Pros and Cons of Magnetotellurics

Like CSEM, MT entails the use of sources, but these are naturally occurring electric and magnetic fields generated in the ionosphere.

MT is capable of penetrating thicker resistive layers but lacks the level of sensitivity toward thin horizontal resistors provided with the CSEM technique.

As a result, MT has great difficulty measuring anisotropy in transgresssive/regressive environments, such as sedimentary basins, where the sediment layers tend to have like physical characteristics in the horizontal direction unlike those in the vertical path.

The super-thin layers and lamina that occur in the vertical direction are unsuited to MT application.

Even so, when it comes to electromagnetics, MT has been the accepted workhorse of the industry since the 1980s.

Complementing Seismic

Although CSEM has been around for a time, it's more difficult to do, explained Strack, who noted that that's why people didn't pick up on it sooner.

Typical of this industry, perseverance was key to garnering respect for this complex application as a bona fide drilling-risk reduction technique in global basins.

There's more to come, when you consider the potential for this technology to complement seismic data for cost efficient deepwater reservoir appraisal and monitoring applications

"Recent (studies) have shown that time lapse CSEM data could play an important role in improving our knowledge of reservoir structure, fluid flow and fluid saturation changes, requiring less degree of repeatability when proper acquisition and advanced 3-D integrated quantitative interpretation technologies are applied,” Strack said.

The need to evaluate 4-D CSEM potential becomes a given.

Strack has a simplistic take on the combination of seismic – which is used principally for structure – and EM used for fluid typing.

"Seismic is like having the outside of a container where you see the bottle,” he said. "EM tells you what's inside, tells you if it has oil or water.”

Benefits of CSEM

Although new technology may suffer depending on industry circumstances, CSEM offers some positives that can help to elevate its use even now.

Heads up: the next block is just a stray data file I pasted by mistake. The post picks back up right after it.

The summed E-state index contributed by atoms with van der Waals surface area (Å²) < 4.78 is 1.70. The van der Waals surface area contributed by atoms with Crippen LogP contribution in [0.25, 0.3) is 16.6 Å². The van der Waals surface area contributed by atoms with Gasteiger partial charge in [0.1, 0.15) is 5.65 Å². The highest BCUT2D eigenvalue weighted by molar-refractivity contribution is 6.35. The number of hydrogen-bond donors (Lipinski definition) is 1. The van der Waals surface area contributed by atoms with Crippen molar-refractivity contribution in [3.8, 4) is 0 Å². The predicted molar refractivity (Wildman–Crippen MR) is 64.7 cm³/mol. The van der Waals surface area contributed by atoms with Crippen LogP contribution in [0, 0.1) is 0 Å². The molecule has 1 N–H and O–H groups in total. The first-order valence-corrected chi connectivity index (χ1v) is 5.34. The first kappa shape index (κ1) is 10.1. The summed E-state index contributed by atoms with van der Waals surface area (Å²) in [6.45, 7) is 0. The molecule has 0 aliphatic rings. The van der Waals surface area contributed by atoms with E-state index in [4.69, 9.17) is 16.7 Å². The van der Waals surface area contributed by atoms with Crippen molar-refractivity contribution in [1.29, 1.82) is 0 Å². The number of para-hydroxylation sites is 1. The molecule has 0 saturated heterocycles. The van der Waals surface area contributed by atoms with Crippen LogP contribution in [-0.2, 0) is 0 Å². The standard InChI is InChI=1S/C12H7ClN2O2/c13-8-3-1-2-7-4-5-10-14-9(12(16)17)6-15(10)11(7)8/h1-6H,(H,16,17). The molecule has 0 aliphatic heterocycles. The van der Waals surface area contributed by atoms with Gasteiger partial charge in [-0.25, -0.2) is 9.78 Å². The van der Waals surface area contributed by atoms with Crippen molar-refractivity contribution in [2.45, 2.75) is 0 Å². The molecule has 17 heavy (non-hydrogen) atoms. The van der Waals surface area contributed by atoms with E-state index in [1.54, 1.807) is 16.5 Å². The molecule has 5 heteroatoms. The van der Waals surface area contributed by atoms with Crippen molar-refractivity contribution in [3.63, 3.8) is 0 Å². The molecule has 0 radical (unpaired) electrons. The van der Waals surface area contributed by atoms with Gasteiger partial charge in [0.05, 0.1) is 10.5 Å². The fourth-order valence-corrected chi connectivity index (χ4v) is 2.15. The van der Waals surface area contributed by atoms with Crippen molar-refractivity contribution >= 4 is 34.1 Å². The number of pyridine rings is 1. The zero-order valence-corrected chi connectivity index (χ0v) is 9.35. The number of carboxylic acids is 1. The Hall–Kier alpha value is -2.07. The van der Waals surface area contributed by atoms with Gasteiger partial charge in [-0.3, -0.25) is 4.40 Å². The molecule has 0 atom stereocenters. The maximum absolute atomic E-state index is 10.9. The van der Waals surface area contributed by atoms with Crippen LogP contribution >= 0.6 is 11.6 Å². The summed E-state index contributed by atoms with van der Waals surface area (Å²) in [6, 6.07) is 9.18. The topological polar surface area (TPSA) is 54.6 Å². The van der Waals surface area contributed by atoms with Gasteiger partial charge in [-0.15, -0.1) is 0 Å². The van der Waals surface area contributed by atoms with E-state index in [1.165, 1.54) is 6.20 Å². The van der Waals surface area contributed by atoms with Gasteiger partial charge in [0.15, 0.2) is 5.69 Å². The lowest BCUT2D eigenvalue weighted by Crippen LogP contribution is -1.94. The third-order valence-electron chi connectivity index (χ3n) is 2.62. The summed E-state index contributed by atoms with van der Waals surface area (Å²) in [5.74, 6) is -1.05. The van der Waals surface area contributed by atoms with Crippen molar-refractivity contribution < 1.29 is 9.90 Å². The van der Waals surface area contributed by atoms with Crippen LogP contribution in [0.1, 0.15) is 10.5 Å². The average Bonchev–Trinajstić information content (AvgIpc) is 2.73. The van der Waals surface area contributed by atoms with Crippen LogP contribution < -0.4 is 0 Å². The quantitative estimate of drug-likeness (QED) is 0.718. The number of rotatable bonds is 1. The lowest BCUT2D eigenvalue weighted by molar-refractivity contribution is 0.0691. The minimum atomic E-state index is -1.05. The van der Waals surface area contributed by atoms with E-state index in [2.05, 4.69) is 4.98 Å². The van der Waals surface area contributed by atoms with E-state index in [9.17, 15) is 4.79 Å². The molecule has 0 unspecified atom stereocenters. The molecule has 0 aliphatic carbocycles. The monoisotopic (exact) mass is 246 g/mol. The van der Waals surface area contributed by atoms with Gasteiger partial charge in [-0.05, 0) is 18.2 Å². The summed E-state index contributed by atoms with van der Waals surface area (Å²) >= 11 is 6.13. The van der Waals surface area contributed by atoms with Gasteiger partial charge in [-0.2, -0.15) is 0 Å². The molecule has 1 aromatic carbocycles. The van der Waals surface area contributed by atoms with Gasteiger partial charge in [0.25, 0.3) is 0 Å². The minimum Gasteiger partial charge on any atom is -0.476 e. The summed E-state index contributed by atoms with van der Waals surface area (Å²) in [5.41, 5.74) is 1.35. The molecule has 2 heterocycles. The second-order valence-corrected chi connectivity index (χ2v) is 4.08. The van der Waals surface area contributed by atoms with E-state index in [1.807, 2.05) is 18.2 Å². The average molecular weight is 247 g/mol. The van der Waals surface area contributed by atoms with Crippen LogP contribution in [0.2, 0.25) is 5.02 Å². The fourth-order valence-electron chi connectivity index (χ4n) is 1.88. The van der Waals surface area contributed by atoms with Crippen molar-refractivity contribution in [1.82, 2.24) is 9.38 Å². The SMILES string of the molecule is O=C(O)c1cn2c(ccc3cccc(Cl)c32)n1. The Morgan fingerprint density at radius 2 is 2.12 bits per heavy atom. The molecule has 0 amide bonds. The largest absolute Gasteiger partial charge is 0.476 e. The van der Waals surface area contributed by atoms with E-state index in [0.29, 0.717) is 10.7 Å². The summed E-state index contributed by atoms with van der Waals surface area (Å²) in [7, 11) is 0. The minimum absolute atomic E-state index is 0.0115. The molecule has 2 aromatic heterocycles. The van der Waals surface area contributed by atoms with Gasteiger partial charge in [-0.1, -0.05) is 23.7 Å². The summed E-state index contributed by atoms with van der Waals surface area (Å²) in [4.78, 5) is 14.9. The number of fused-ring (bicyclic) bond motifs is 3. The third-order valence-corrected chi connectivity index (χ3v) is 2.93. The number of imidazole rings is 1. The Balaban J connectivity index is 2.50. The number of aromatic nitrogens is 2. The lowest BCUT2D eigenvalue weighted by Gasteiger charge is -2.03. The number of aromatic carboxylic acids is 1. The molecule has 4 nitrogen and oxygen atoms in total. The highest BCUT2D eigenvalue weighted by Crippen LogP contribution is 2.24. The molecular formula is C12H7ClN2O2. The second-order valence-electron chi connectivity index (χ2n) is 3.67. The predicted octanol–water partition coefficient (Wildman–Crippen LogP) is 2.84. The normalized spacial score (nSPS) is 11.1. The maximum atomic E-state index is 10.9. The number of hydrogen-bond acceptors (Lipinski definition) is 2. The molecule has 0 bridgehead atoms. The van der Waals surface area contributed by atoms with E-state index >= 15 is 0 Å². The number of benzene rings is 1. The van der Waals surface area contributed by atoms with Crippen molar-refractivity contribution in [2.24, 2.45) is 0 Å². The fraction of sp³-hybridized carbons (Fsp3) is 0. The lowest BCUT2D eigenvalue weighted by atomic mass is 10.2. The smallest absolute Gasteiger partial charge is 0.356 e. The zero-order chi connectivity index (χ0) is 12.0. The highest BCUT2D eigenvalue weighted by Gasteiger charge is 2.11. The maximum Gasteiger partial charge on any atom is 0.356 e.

"One reason this has a hard time is because it's run independently, meaning the cost is very high,” Strack emphasized. "If it's run combined with seismic, there would be the same logistics cost with only 10 percent more for the seismic to try the EM data.

"It looks like there will be a new generation after we overcome the current oil price scenario,” he predicted. "It will have dramatically more channels and dramatically reduced cost in combination with seismic data, so the technology will become more readily available.”

Even today, there's some rather impressive activity.

"The biggest jewel is subsalt,” Strack exclaimed. "CSEM for EM salt is absolutely transparent, perfect for imaging; the salt is very resistive and the sediments very conductive. We did some fantastic imaging on land in Europe.”

Sub-basalt offers another fertile arena for application.

Strack noted there are two kilometers of basalt north of the U.K. offshore and around India, emphasizing that CSEM and MT are being used in every exploration program in India.

He said there is essentially the same potential with Brazil and, in fact, all over Latin America, where there are volcanics.

Another promising energy niche he pointed to is geothermal exploration, where MT already is the standard geophysical technique.

When it comes to monitoring potential, the largest market Strack anticipates will be enhanced oil recovery (EOR). He commented that EOR was a $20 billion market in 2015 and is predicted to soar to $200 billion in 2010, considerably above his estimate of $80 billion.

Unconventionals loom as likely another big opportunity – think hydraulic fractures mapping.

Strack's goal for EM overall is straightforward.

"My interest is to be sure this technology survives,” he noted.